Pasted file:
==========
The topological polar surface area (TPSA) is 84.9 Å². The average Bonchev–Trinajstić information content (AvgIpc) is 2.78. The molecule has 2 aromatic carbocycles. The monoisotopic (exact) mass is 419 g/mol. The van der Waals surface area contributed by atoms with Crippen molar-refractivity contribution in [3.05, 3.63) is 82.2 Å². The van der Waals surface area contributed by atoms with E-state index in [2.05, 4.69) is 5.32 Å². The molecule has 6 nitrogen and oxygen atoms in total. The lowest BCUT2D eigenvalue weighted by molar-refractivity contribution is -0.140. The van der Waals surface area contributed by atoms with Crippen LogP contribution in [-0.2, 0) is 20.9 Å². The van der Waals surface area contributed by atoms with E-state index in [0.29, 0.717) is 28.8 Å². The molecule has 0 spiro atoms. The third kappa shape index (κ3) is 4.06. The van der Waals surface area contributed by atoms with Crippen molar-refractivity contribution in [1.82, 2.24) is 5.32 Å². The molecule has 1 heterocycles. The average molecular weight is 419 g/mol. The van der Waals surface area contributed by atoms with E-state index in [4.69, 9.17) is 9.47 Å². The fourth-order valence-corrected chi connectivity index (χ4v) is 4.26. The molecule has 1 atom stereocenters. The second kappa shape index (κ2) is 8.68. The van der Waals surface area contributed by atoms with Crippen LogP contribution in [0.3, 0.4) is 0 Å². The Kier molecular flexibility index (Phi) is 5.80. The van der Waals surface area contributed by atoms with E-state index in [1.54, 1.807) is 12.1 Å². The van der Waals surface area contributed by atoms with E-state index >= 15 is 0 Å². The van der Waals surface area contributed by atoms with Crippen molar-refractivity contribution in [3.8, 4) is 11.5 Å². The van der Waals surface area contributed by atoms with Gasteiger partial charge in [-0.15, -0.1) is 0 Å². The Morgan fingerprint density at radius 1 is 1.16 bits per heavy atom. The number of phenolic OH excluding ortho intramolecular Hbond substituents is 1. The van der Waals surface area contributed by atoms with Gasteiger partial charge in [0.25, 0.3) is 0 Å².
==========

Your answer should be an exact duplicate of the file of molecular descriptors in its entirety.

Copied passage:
The topological polar surface area (TPSA) is 84.9 Å². The average Bonchev–Trinajstić information content (AvgIpc) is 2.78. The molecule has 2 aromatic carbocycles. The monoisotopic (exact) mass is 419 g/mol. The van der Waals surface area contributed by atoms with Crippen molar-refractivity contribution in [3.05, 3.63) is 82.2 Å². The van der Waals surface area contributed by atoms with E-state index in [2.05, 4.69) is 5.32 Å². The molecule has 6 nitrogen and oxygen atoms in total. The lowest BCUT2D eigenvalue weighted by molar-refractivity contribution is -0.140. The van der Waals surface area contributed by atoms with Crippen LogP contribution in [-0.2, 0) is 20.9 Å². The van der Waals surface area contributed by atoms with E-state index in [0.29, 0.717) is 28.8 Å². The molecule has 0 spiro atoms. The third kappa shape index (κ3) is 4.06. The van der Waals surface area contributed by atoms with Crippen molar-refractivity contribution in [1.82, 2.24) is 5.32 Å². The molecule has 1 heterocycles. The average molecular weight is 419 g/mol. The van der Waals surface area contributed by atoms with E-state index in [4.69, 9.17) is 9.47 Å². The fourth-order valence-corrected chi connectivity index (χ4v) is 4.26. The molecule has 1 atom stereocenters. The second kappa shape index (κ2) is 8.68. The van der Waals surface area contributed by atoms with Crippen LogP contribution in [0.3, 0.4) is 0 Å². The Kier molecular flexibility index (Phi) is 5.80. The van der Waals surface area contributed by atoms with E-state index in [1.54, 1.807) is 12.1 Å². The van der Waals surface area contributed by atoms with E-state index >= 15 is 0 Å². The van der Waals surface area contributed by atoms with Crippen molar-refractivity contribution in [3.8, 4) is 11.5 Å². The van der Waals surface area contributed by atoms with Gasteiger partial charge in [-0.15, -0.1) is 0 Å². The Morgan fingerprint density at radius 1 is 1.16 bits per heavy atom. The number of phenolic OH excluding ortho intramolecular Hbond substituents is 1. The van der Waals surface area contributed by atoms with Gasteiger partial charge in [0.25, 0.3) is 0 Å².